Phase Three of the MCU wraps up next May, and although details are scarce, one thing we can count on is a new villain to take Thanos’ place as the MCU’s big bad in Phase Four. Thanos first appeared way back in The Avengers, setting up his spotlight as the main villain in Infinity War, as well as the overall big bad in the entire MCU to this point. After Thanos gets what’s coming to him (we hope), the MCU will need another main villain who can torment our heroes for the foreseeable future. Who should it be?
Kang the Conqueror
Arguably the Avengers’ archnemesis, Kang has been around almost from the beginning and has caused them almost continuous trouble to the present day. A time-traveling adventurer turned conqueror, he has become obsessed with ruling not only the future from which he hails but every part in the timestream. Utilizing advanced technology and a knowledge of future outcomes, Kang stands as one of the Avengers’ most dangerous adversaries.
Next year’s Avengers sequel might feature time travel in some form. If so, that could open the door for Kang to appear. Kang comes with a backstory convoluted even by comic book standards, but the MCU excels at streamlining comic book excesses. Besides, if Phase Four is truly going to be different from what came before, what could be more different than a time-traveling conqueror fighting a literal war with his pacifistic future self? Plus, altering the timeline would be a great way to integrate the newly-acquired Fox properties in the MCU proper.
The MCU has a habit of killing its villains, making their returns as recurring threats unlikely at best. In next year’s Captain Marvel, the titular hero will face not an individual foe, but an entire alien race — in the form of the shape-shifting Skrulls. Even if they eliminate the immediate threat, it’s unlikely Carol Danvers and company will wipe out the entire species, leaving Earth open to a revenge-minded galactic empire.
The Skrulls have been around since the second issue of The Fantastic Four, impersonating the super team in advance of an invasion that never materialized. In the Secret Invasion storyline, the Skrulls played the long game, painstakingly replacing superheroes with Skrull imposters and infiltrating S.H.I.E.L.D to the highest levels. Could their introduction in the ’90s-set Captain Marvel be the start of a decades-long plan to conquer Earth from within?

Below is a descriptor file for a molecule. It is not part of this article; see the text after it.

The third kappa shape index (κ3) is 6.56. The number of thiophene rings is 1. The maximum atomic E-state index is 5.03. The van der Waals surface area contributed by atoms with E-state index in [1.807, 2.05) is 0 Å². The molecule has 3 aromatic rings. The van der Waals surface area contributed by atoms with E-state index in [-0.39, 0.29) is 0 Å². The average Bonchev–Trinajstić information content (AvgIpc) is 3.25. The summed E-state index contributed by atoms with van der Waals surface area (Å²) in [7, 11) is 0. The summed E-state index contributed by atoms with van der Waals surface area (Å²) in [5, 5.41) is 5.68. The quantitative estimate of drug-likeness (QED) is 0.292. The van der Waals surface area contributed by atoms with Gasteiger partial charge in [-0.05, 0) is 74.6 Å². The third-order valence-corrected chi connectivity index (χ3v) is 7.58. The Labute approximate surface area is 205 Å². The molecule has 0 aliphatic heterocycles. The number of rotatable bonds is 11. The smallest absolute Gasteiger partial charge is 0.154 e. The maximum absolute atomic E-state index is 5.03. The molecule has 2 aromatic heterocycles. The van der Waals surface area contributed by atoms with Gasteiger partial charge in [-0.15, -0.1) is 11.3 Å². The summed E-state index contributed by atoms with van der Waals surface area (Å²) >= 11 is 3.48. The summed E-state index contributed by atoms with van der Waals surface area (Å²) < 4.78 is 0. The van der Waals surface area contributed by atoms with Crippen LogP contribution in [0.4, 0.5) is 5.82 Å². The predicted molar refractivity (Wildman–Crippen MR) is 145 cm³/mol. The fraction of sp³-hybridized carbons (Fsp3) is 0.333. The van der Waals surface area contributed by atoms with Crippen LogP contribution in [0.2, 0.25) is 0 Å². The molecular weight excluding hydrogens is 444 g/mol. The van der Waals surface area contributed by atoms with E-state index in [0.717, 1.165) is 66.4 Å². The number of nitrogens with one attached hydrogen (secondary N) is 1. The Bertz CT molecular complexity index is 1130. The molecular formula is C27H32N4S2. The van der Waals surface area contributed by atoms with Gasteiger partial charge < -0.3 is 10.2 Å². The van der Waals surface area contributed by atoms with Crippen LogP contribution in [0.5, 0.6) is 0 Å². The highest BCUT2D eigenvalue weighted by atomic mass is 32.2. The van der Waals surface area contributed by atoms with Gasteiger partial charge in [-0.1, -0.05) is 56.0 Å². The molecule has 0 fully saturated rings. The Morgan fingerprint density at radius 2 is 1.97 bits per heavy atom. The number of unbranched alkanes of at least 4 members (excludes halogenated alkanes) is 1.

One of the joys of comics is seeing the mysterious new threat facing our heroes turn out to be a fan-favorite baddie returned from defeat. In the MCU, no villain is more suited to this than Ultron, the twisted AI created by Tony Stark. In the comics, Ultron is one of the Avengers’ most prominent and dangerous enemies. Like all good villains, every time the heroes seem to have destroyed him, he returns deadlier and more destructive than before.
The MCU’s Ultron lacks the almost Oedipal relationship with his creator Hank Pym and Janet Van Dyne. However, if the movie Ultron’s “father” doesn’t return for Phase Four, the fact that the Avengers foiled his plans and seemingly destroyed him is enough to put them in his psychotic crosshairs for years to come.
The Masters of Evil
An ever-changing collection of solo villains united for the singular goal of destroying the Avengers, the Masters of Evil are essentially the Avengers’ evil twin. Despite their lack of truly cosmic abilities, they’ve managed to cause more lasting damage to the Avengers than even Thanos. Villains from every walk of life and every power level have populated the Masters, from the Enchantress to Moonstone to the Wrecking Crew.
Formed by the original Baron Zemo to destroy the Avengers, they took over Avengers Mansion, beat Hercules into a coma, and tortured poor Jarvis all in the span of a few issues. It would be easy to bring the Masters into the MCU since the roster is ever changing. Each solo film’s villain could survive, with the MCU’s Zemo recruiting them post-credits, a la Nick Fury in Phase One. They might not pack the cosmic punch of Thanos, but they can hit the Avengers close to home in ways a galaxy-sized threat never could.
The Scarlet Witch
After accidentally learning that she’d had children that turned out to be constructs of her mind and later had her memory wiped, Wanda Maximoff goes mad, destroying Avengers Mansion and killing several Avengers in the process. To follow that up, she alters reality to one in which her father, Magneto, rules an ostensibly utopian society. When that doesn’t work, she strips nearly the entire mutant population of their powers with a metaphorical snap of her fingers.
The Scarlet Witch has spent most of her 50-plus years in the comics as a perennial and indispensable member of the Avengers, but when she does go bad, she really goes bad. Her reality-altering powers would be a formidable challenge for her teammates, whatever that roster may look like. Plus, having to take down — or take out — one of their own would skyrocket the emotional stakes.